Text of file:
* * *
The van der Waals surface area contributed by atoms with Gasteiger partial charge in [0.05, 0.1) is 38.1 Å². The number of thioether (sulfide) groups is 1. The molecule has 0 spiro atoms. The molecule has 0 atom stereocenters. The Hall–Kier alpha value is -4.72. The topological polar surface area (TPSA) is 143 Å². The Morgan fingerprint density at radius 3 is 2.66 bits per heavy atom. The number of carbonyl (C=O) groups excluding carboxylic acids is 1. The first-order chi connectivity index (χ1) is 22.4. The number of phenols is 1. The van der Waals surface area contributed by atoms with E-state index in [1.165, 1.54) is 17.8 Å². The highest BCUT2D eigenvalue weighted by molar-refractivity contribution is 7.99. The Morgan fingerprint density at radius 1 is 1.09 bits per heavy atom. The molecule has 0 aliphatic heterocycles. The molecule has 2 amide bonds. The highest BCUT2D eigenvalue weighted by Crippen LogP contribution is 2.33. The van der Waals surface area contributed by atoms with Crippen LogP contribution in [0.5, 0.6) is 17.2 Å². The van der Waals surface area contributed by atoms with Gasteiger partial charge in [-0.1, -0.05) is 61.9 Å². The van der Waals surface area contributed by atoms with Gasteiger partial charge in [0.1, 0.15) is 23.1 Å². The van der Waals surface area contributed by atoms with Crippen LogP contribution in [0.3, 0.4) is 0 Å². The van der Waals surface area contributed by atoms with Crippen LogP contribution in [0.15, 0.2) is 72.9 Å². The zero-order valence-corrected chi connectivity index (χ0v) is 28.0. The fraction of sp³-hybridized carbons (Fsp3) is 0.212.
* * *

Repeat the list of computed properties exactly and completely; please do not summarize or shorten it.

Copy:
The van der Waals surface area contributed by atoms with Gasteiger partial charge in [0.05, 0.1) is 38.1 Å². The number of thioether (sulfide) groups is 1. The molecule has 0 spiro atoms. The molecule has 0 atom stereocenters. The Hall–Kier alpha value is -4.72. The topological polar surface area (TPSA) is 143 Å². The Morgan fingerprint density at radius 3 is 2.66 bits per heavy atom. The number of carbonyl (C=O) groups excluding carboxylic acids is 1. The first-order chi connectivity index (χ1) is 22.4. The number of phenols is 1. The van der Waals surface area contributed by atoms with E-state index in [1.165, 1.54) is 17.8 Å². The highest BCUT2D eigenvalue weighted by molar-refractivity contribution is 7.99. The Morgan fingerprint density at radius 1 is 1.09 bits per heavy atom. The molecule has 0 aliphatic heterocycles. The molecule has 2 amide bonds. The highest BCUT2D eigenvalue weighted by Crippen LogP contribution is 2.33. The van der Waals surface area contributed by atoms with Crippen LogP contribution in [0.5, 0.6) is 17.2 Å². The van der Waals surface area contributed by atoms with Gasteiger partial charge in [-0.1, -0.05) is 61.9 Å². The van der Waals surface area contributed by atoms with Gasteiger partial charge in [0.1, 0.15) is 23.1 Å². The van der Waals surface area contributed by atoms with Crippen LogP contribution in [0.3, 0.4) is 0 Å². The van der Waals surface area contributed by atoms with Crippen LogP contribution in [0.15, 0.2) is 72.9 Å². The zero-order valence-corrected chi connectivity index (χ0v) is 28.0. The fraction of sp³-hybridized carbons (Fsp3) is 0.212.